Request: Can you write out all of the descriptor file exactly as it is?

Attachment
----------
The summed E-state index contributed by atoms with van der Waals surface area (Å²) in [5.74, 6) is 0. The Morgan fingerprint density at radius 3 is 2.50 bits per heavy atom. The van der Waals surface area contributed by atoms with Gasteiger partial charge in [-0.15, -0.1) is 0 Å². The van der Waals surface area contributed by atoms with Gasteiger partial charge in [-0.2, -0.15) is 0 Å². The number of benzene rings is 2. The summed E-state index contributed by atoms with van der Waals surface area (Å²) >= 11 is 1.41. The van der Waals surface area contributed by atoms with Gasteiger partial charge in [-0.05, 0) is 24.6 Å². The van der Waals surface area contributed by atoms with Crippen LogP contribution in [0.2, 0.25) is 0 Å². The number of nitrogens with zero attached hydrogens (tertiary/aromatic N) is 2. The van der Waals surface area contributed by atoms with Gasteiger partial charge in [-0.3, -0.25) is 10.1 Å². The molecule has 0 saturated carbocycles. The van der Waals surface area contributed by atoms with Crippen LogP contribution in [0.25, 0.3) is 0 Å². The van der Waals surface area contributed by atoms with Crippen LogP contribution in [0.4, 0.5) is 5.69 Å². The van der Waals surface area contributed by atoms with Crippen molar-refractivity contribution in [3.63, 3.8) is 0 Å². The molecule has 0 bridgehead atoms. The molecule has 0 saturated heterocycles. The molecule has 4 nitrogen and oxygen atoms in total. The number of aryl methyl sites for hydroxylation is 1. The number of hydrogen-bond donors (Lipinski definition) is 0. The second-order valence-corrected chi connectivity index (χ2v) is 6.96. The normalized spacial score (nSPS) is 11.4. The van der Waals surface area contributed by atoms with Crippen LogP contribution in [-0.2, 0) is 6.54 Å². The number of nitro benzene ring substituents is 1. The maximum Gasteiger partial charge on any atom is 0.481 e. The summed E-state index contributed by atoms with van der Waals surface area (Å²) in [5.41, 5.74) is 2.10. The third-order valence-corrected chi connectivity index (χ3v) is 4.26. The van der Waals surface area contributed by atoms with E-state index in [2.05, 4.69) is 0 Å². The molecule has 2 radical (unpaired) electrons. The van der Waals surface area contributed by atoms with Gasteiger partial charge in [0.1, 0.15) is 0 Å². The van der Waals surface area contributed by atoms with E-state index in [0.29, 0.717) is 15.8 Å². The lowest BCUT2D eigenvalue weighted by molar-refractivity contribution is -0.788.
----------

The summed E-state index contributed by atoms with van der Waals surface area (Å²) in [5.74, 6) is 0. The Morgan fingerprint density at radius 3 is 2.50 bits per heavy atom. The van der Waals surface area contributed by atoms with Gasteiger partial charge in [-0.15, -0.1) is 0 Å². The van der Waals surface area contributed by atoms with Gasteiger partial charge in [-0.2, -0.15) is 0 Å². The number of benzene rings is 2. The summed E-state index contributed by atoms with van der Waals surface area (Å²) >= 11 is 1.41. The van der Waals surface area contributed by atoms with Gasteiger partial charge in [-0.05, 0) is 24.6 Å². The van der Waals surface area contributed by atoms with Crippen LogP contribution in [0.2, 0.25) is 0 Å². The number of nitrogens with zero attached hydrogens (tertiary/aromatic N) is 2. The van der Waals surface area contributed by atoms with Gasteiger partial charge in [-0.3, -0.25) is 10.1 Å². The molecule has 0 saturated carbocycles. The van der Waals surface area contributed by atoms with Crippen LogP contribution in [0.25, 0.3) is 0 Å². The van der Waals surface area contributed by atoms with Crippen LogP contribution in [0.4, 0.5) is 5.69 Å². The van der Waals surface area contributed by atoms with Crippen molar-refractivity contribution in [3.63, 3.8) is 0 Å². The molecule has 0 bridgehead atoms. The molecule has 0 saturated heterocycles. The molecule has 4 nitrogen and oxygen atoms in total. The number of aryl methyl sites for hydroxylation is 1. The number of hydrogen-bond donors (Lipinski definition) is 0. The second-order valence-corrected chi connectivity index (χ2v) is 6.96. The normalized spacial score (nSPS) is 11.4. The van der Waals surface area contributed by atoms with Crippen LogP contribution in [-0.2, 0) is 6.54 Å². The number of nitro benzene ring substituents is 1. The maximum Gasteiger partial charge on any atom is 0.481 e. The summed E-state index contributed by atoms with van der Waals surface area (Å²) in [5.41, 5.74) is 2.10. The third-order valence-corrected chi connectivity index (χ3v) is 4.26. The van der Waals surface area contributed by atoms with E-state index in [2.05, 4.69) is 0 Å². The molecule has 2 radical (unpaired) electrons. The van der Waals surface area contributed by atoms with Gasteiger partial charge in [0.1, 0.15) is 0 Å². The van der Waals surface area contributed by atoms with E-state index in [0.29, 0.717) is 15.8 Å². The lowest BCUT2D eigenvalue weighted by molar-refractivity contribution is -0.788.